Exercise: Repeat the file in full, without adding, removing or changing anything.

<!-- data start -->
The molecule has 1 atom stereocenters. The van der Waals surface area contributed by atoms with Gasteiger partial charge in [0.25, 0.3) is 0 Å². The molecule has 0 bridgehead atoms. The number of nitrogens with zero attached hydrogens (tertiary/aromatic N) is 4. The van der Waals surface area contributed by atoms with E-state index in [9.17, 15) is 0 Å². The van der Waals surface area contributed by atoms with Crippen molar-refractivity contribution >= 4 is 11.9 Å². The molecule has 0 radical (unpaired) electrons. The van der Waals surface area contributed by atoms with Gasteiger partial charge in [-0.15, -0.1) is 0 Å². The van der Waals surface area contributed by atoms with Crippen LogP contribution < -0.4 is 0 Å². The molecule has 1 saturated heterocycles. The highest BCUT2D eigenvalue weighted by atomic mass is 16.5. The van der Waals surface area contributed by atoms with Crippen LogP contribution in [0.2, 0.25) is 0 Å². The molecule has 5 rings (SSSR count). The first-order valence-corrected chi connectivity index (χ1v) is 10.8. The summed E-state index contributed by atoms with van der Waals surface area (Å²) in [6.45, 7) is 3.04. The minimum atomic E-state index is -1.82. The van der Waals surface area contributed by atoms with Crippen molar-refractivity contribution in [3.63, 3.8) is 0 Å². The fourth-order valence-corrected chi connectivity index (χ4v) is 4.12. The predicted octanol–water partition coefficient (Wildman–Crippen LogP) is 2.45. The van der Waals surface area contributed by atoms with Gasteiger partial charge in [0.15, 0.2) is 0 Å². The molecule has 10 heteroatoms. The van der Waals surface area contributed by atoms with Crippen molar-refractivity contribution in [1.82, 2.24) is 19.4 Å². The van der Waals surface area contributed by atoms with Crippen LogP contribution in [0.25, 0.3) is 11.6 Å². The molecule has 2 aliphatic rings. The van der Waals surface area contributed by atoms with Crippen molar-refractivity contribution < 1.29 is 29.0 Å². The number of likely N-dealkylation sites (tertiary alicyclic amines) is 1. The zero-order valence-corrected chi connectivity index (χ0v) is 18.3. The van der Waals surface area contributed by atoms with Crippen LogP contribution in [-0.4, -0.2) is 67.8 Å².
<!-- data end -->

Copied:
The molecule has 1 atom stereocenters. The van der Waals surface area contributed by atoms with Gasteiger partial charge in [0.25, 0.3) is 0 Å². The molecule has 0 bridgehead atoms. The number of nitrogens with zero attached hydrogens (tertiary/aromatic N) is 4. The van der Waals surface area contributed by atoms with E-state index in [9.17, 15) is 0 Å². The van der Waals surface area contributed by atoms with Crippen molar-refractivity contribution >= 4 is 11.9 Å². The molecule has 0 radical (unpaired) electrons. The van der Waals surface area contributed by atoms with Gasteiger partial charge in [-0.15, -0.1) is 0 Å². The van der Waals surface area contributed by atoms with Crippen LogP contribution < -0.4 is 0 Å². The molecule has 1 saturated heterocycles. The highest BCUT2D eigenvalue weighted by atomic mass is 16.5. The van der Waals surface area contributed by atoms with Crippen LogP contribution in [0.2, 0.25) is 0 Å². The molecule has 5 rings (SSSR count). The first-order valence-corrected chi connectivity index (χ1v) is 10.8. The summed E-state index contributed by atoms with van der Waals surface area (Å²) in [6.45, 7) is 3.04. The minimum atomic E-state index is -1.82. The van der Waals surface area contributed by atoms with Crippen molar-refractivity contribution in [3.63, 3.8) is 0 Å². The fourth-order valence-corrected chi connectivity index (χ4v) is 4.12. The predicted octanol–water partition coefficient (Wildman–Crippen LogP) is 2.45. The van der Waals surface area contributed by atoms with Gasteiger partial charge in [0.15, 0.2) is 0 Å². The molecule has 10 heteroatoms. The van der Waals surface area contributed by atoms with Crippen molar-refractivity contribution in [1.82, 2.24) is 19.4 Å². The van der Waals surface area contributed by atoms with Crippen LogP contribution in [0.25, 0.3) is 11.6 Å². The molecule has 2 aliphatic rings. The van der Waals surface area contributed by atoms with Crippen molar-refractivity contribution < 1.29 is 29.0 Å². The number of likely N-dealkylation sites (tertiary alicyclic amines) is 1. The zero-order valence-corrected chi connectivity index (χ0v) is 18.3. The van der Waals surface area contributed by atoms with Crippen LogP contribution in [-0.4, -0.2) is 67.8 Å².